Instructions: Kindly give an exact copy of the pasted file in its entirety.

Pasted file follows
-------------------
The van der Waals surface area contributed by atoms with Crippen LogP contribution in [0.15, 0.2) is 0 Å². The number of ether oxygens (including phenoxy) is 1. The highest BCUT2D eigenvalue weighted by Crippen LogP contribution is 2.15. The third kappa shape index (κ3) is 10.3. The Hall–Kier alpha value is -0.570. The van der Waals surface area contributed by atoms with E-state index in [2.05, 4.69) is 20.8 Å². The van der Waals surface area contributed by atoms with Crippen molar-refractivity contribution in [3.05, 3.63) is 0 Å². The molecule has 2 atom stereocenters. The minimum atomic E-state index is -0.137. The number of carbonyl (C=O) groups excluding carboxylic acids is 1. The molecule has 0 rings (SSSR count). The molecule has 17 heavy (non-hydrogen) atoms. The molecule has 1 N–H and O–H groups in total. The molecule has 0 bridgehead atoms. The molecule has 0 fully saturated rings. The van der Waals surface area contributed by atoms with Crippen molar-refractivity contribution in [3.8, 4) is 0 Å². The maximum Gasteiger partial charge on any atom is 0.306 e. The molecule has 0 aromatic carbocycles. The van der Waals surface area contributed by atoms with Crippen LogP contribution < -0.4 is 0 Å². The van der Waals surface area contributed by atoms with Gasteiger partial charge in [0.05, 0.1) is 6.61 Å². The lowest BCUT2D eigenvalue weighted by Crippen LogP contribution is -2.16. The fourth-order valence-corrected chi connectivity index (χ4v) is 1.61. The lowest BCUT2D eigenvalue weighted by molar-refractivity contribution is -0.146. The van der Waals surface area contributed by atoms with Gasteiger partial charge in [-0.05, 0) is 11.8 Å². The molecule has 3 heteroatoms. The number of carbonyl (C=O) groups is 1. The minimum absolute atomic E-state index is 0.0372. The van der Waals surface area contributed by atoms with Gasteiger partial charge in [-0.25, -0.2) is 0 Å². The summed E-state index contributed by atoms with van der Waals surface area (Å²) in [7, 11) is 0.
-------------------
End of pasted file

The van der Waals surface area contributed by atoms with Crippen LogP contribution in [0.15, 0.2) is 0 Å². The number of ether oxygens (including phenoxy) is 1. The highest BCUT2D eigenvalue weighted by Crippen LogP contribution is 2.15. The third kappa shape index (κ3) is 10.3. The Hall–Kier alpha value is -0.570. The van der Waals surface area contributed by atoms with E-state index in [2.05, 4.69) is 20.8 Å². The van der Waals surface area contributed by atoms with Crippen molar-refractivity contribution in [3.05, 3.63) is 0 Å². The molecule has 2 atom stereocenters. The minimum atomic E-state index is -0.137. The number of carbonyl (C=O) groups excluding carboxylic acids is 1. The molecule has 0 rings (SSSR count). The molecule has 17 heavy (non-hydrogen) atoms. The molecule has 1 N–H and O–H groups in total. The molecule has 0 bridgehead atoms. The molecule has 0 fully saturated rings. The van der Waals surface area contributed by atoms with Crippen molar-refractivity contribution in [3.8, 4) is 0 Å². The maximum Gasteiger partial charge on any atom is 0.306 e. The molecule has 0 aromatic carbocycles. The van der Waals surface area contributed by atoms with Crippen LogP contribution < -0.4 is 0 Å². The van der Waals surface area contributed by atoms with Gasteiger partial charge in [0.05, 0.1) is 6.61 Å². The lowest BCUT2D eigenvalue weighted by Crippen LogP contribution is -2.16. The fourth-order valence-corrected chi connectivity index (χ4v) is 1.61. The lowest BCUT2D eigenvalue weighted by molar-refractivity contribution is -0.146. The van der Waals surface area contributed by atoms with Gasteiger partial charge in [-0.05, 0) is 11.8 Å². The molecule has 3 heteroatoms. The number of carbonyl (C=O) groups is 1. The minimum absolute atomic E-state index is 0.0372. The van der Waals surface area contributed by atoms with Gasteiger partial charge in [-0.25, -0.2) is 0 Å². The summed E-state index contributed by atoms with van der Waals surface area (Å²) in [7, 11) is 0.